In theory we could imagine some James Bond style villain copying their old root keys and, before they can be finally distrusted, using them to enact some ludicrous over-the-top plan. Stealing a trillion dollars? Starting a war between the US and Russia? Something like that. But this is not a James Bond movie, most likely everything proceeded as intended and the final distrust is merely a precaution.
Your only option is to use a _different_ browser which trusts the old certificate.
You are right, but there's always a chance that the various documented HSTS bypasses might filter down to normal people. People might be willing to find and use them if they /really/ need access to the site.
e.g. Typing "thisisunsafe" in Chrome on the error screen, or flushing the HSTS state in the browser.
Even in the case of credit card information (or other sensitive data) I would love to know exactly what the probability is of info being stolen. Not hypothetically. But the actual risk.
This idea of 'security at all costs' without looking at the actual cost and/or implementation is not realistic at all and can do more harm (some site not being accessible) than good.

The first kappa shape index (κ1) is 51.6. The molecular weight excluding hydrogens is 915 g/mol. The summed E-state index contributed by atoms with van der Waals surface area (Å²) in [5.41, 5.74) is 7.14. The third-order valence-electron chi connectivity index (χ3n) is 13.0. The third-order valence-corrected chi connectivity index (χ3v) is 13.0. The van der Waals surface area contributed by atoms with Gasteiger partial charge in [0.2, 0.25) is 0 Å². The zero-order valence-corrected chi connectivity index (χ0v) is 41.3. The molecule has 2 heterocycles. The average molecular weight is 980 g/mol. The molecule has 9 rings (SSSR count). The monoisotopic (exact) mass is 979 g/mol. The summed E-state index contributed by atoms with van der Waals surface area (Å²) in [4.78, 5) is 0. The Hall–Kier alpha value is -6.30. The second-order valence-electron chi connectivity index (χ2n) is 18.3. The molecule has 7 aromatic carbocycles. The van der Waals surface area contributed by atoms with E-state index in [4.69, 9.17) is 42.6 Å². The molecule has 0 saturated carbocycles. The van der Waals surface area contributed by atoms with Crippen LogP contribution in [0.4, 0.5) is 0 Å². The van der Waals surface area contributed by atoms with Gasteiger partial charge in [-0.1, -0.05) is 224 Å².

To accommodate Symantec customers, browser vendors have given people (a lot of) time to change certificates, trusting the certs even though the party that signed them was no longer trusted. This placed users at somewhat of a risk, but made possible a grace period.
Now that grace period is nearly over. The companies at fault, who gave out unverifiable certificates, have not contacted all of their customers or their customers have not acted on their messages. Either way, this is not the problem of web browser vendors. End users trust their browsers to warn them if their safe connection is fishy and browsers will soon actually show those warnings.